Mayuri Santur

Mayuri Santur

Mayuri santur is a different form of the zither that is well-known around our parts are spread all over the world. The Indian Santur, which is played with sticks, has developed out of the folk music in Kashmir. It took a long time to find acceptance in classical Indian music. The Indian Santur differs from the Persian Santur in the narrow and high body.

The player sits cross-legged and puts the instrument on his lap. It is played with two heavy wooden drumsticks. On the long sides on the top of the instrument, 15 or 16 wooden bridges each, that are stringed with 2 or 3 strings, are positioned opposite each other. The strings are stringed on the sides of the instrument on metal pins and can be modified by a tuning key. A usual tuning is a diatonic scale on the right row of bridges. The left row then complements the semitones that are missing in the diatonic scale. In order to receive particularly full and resonant sounds, the whole instrument can alternatively be tuned to the pentatonic scale.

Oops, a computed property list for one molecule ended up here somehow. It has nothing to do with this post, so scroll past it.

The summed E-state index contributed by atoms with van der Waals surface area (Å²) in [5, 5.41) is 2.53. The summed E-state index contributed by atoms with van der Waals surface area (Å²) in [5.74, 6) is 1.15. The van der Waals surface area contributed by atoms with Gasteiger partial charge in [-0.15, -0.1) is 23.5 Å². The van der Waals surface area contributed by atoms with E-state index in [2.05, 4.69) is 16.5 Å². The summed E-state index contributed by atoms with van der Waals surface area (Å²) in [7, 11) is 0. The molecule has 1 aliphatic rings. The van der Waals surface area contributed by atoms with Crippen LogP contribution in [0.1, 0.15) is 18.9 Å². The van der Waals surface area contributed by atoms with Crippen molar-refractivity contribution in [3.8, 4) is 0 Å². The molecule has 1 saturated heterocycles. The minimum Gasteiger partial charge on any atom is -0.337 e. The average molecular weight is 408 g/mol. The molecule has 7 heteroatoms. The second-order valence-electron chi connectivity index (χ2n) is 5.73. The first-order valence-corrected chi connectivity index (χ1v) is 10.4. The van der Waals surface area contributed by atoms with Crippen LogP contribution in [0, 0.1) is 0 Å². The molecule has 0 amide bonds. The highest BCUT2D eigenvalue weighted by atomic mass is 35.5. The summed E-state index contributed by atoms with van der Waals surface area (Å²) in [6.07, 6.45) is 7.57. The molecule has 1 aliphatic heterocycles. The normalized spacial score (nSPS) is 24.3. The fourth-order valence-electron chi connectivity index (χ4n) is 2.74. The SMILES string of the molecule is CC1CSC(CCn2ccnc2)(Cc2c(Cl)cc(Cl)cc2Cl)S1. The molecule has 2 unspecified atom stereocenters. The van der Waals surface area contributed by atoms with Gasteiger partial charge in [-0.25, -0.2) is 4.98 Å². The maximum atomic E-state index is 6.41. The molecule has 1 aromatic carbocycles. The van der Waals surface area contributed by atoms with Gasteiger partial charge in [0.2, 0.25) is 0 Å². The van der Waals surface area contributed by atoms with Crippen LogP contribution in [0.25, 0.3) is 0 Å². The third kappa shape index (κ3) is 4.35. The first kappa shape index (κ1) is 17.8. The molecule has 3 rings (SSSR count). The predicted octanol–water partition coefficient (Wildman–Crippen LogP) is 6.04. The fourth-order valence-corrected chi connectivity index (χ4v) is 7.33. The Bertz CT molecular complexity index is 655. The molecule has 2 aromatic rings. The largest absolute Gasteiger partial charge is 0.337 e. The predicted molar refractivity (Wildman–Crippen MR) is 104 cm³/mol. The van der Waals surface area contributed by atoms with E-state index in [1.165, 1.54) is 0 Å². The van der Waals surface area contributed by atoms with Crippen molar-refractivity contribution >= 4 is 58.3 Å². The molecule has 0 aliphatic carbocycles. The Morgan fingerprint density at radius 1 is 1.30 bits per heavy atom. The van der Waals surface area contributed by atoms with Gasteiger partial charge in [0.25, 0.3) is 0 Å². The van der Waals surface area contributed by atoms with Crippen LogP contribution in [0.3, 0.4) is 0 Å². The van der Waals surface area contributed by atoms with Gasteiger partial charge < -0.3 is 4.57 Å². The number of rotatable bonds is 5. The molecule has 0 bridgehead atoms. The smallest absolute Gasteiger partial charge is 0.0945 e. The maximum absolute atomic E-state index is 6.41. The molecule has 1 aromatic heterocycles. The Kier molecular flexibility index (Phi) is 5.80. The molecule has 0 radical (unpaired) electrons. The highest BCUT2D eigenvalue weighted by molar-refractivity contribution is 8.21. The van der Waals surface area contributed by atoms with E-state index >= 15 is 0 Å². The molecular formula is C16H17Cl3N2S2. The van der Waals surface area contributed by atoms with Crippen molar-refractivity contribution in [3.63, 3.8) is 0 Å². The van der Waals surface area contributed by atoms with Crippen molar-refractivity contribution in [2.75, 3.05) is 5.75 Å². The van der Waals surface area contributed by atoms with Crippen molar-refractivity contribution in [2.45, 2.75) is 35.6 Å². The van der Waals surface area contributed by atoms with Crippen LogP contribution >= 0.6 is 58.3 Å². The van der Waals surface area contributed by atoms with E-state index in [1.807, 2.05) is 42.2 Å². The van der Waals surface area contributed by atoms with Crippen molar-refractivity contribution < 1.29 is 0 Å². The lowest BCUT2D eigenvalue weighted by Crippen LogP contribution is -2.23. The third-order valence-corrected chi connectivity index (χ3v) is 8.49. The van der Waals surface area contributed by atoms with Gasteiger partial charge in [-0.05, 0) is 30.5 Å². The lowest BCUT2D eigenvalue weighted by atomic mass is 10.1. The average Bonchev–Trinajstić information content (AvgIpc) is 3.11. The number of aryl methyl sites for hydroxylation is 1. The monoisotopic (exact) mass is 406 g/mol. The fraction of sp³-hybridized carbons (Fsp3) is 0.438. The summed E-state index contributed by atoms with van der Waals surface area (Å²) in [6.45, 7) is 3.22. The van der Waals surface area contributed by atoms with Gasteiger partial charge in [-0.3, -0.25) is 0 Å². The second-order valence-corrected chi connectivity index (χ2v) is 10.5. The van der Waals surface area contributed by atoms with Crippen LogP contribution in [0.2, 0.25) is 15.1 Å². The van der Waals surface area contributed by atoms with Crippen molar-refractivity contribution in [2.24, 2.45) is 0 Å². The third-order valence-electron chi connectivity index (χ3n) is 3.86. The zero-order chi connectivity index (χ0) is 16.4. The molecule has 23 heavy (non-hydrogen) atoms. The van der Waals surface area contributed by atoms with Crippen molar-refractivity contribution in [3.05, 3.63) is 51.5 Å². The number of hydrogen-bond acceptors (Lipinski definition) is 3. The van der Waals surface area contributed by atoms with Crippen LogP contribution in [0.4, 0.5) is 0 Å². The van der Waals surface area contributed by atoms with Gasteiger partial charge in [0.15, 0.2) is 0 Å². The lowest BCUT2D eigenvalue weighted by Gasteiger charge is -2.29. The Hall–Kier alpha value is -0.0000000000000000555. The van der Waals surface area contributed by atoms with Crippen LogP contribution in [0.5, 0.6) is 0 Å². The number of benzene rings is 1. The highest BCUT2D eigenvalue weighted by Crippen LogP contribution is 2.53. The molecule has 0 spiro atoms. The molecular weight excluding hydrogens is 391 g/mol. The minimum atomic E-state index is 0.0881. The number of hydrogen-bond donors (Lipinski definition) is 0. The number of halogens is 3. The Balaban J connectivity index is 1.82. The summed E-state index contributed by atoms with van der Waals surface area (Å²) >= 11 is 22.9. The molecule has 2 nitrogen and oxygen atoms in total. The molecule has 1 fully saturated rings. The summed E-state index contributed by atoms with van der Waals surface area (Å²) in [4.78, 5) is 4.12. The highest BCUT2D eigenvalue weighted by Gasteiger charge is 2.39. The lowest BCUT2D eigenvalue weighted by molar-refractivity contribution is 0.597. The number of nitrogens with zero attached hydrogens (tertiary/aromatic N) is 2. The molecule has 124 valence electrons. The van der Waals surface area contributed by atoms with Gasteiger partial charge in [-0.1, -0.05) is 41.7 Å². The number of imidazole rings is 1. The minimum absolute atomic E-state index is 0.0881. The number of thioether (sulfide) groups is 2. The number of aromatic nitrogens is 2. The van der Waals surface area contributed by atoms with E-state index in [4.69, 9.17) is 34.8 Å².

The instrument which Tomasz plays called Mayuri Santur and was designed by himselves. It is considerably bigger than Kashmir santur, and is a mixture of sitar and santur. A set of the resonating Javari strings has been mounted on a special bridge. Magnificently sculptured, adorned with floral and animal patterns – the ending of the instrument - a peacock (mayuri – a peacock).

The instrument is manufactured in India and labeled with the name of the artist.


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